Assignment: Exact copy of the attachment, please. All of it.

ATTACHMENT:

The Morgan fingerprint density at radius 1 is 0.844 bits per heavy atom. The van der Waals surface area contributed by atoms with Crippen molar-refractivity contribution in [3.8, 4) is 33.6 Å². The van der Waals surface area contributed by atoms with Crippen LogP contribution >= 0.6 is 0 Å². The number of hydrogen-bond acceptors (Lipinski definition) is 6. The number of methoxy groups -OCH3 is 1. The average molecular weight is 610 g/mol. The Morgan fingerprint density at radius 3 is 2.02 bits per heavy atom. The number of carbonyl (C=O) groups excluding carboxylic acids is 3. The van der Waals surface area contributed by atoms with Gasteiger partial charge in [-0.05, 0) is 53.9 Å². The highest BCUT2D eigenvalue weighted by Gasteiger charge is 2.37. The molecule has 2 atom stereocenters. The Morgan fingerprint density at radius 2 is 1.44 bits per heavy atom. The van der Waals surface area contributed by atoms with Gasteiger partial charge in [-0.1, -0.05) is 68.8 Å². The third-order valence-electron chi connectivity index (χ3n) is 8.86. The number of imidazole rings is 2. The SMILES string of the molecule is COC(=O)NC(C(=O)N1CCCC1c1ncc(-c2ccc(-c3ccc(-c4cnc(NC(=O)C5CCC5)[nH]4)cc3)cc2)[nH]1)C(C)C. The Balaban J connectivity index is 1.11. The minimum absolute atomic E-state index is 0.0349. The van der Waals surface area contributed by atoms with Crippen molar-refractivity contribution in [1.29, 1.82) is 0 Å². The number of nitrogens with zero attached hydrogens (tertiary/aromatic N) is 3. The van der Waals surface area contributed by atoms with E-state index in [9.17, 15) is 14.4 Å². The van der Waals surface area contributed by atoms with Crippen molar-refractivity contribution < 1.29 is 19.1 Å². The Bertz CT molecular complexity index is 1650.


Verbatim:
The Morgan fingerprint density at radius 1 is 0.844 bits per heavy atom. The van der Waals surface area contributed by atoms with Crippen molar-refractivity contribution in [3.8, 4) is 33.6 Å². The van der Waals surface area contributed by atoms with Crippen LogP contribution >= 0.6 is 0 Å². The number of hydrogen-bond acceptors (Lipinski definition) is 6. The number of methoxy groups -OCH3 is 1. The average molecular weight is 610 g/mol. The Morgan fingerprint density at radius 3 is 2.02 bits per heavy atom. The number of carbonyl (C=O) groups excluding carboxylic acids is 3. The van der Waals surface area contributed by atoms with Gasteiger partial charge in [-0.05, 0) is 53.9 Å². The highest BCUT2D eigenvalue weighted by Gasteiger charge is 2.37. The molecule has 2 atom stereocenters. The Morgan fingerprint density at radius 2 is 1.44 bits per heavy atom. The van der Waals surface area contributed by atoms with Gasteiger partial charge in [-0.1, -0.05) is 68.8 Å². The third-order valence-electron chi connectivity index (χ3n) is 8.86. The number of imidazole rings is 2. The SMILES string of the molecule is COC(=O)NC(C(=O)N1CCCC1c1ncc(-c2ccc(-c3ccc(-c4cnc(NC(=O)C5CCC5)[nH]4)cc3)cc2)[nH]1)C(C)C. The Balaban J connectivity index is 1.11. The minimum absolute atomic E-state index is 0.0349. The van der Waals surface area contributed by atoms with Crippen molar-refractivity contribution in [1.29, 1.82) is 0 Å². The number of nitrogens with zero attached hydrogens (tertiary/aromatic N) is 3. The van der Waals surface area contributed by atoms with E-state index in [9.17, 15) is 14.4 Å². The van der Waals surface area contributed by atoms with Crippen molar-refractivity contribution < 1.29 is 19.1 Å². The Bertz CT molecular complexity index is 1650.